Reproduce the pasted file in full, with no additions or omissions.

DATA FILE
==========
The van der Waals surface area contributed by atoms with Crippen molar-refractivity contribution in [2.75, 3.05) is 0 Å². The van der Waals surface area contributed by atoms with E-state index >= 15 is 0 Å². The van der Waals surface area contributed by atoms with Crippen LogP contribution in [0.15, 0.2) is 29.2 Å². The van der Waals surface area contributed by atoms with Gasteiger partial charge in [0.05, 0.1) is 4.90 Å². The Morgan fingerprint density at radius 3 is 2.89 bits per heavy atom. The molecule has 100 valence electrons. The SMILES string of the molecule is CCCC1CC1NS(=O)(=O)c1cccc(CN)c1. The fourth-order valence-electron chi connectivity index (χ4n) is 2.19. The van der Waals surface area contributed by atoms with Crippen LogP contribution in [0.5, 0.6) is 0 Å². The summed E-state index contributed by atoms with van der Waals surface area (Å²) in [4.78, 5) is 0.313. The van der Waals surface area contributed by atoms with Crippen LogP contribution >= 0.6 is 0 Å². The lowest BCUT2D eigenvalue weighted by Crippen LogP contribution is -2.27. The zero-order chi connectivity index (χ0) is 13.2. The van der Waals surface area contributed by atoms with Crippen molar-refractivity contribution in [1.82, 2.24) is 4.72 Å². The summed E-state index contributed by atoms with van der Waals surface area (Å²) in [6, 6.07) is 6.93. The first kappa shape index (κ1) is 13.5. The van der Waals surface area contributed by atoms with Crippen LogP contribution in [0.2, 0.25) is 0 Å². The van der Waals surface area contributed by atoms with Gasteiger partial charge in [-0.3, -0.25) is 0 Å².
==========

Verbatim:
The van der Waals surface area contributed by atoms with Crippen molar-refractivity contribution in [2.75, 3.05) is 0 Å². The van der Waals surface area contributed by atoms with E-state index >= 15 is 0 Å². The van der Waals surface area contributed by atoms with Crippen LogP contribution in [0.15, 0.2) is 29.2 Å². The van der Waals surface area contributed by atoms with Gasteiger partial charge in [0.05, 0.1) is 4.90 Å². The Morgan fingerprint density at radius 3 is 2.89 bits per heavy atom. The molecule has 100 valence electrons. The SMILES string of the molecule is CCCC1CC1NS(=O)(=O)c1cccc(CN)c1. The fourth-order valence-electron chi connectivity index (χ4n) is 2.19. The van der Waals surface area contributed by atoms with Crippen LogP contribution in [0.5, 0.6) is 0 Å². The summed E-state index contributed by atoms with van der Waals surface area (Å²) in [4.78, 5) is 0.313. The van der Waals surface area contributed by atoms with Crippen LogP contribution >= 0.6 is 0 Å². The lowest BCUT2D eigenvalue weighted by Crippen LogP contribution is -2.27. The zero-order chi connectivity index (χ0) is 13.2. The van der Waals surface area contributed by atoms with Crippen molar-refractivity contribution in [1.82, 2.24) is 4.72 Å². The summed E-state index contributed by atoms with van der Waals surface area (Å²) in [6, 6.07) is 6.93. The first kappa shape index (κ1) is 13.5. The van der Waals surface area contributed by atoms with Crippen LogP contribution in [0.2, 0.25) is 0 Å². The van der Waals surface area contributed by atoms with Gasteiger partial charge in [-0.3, -0.25) is 0 Å².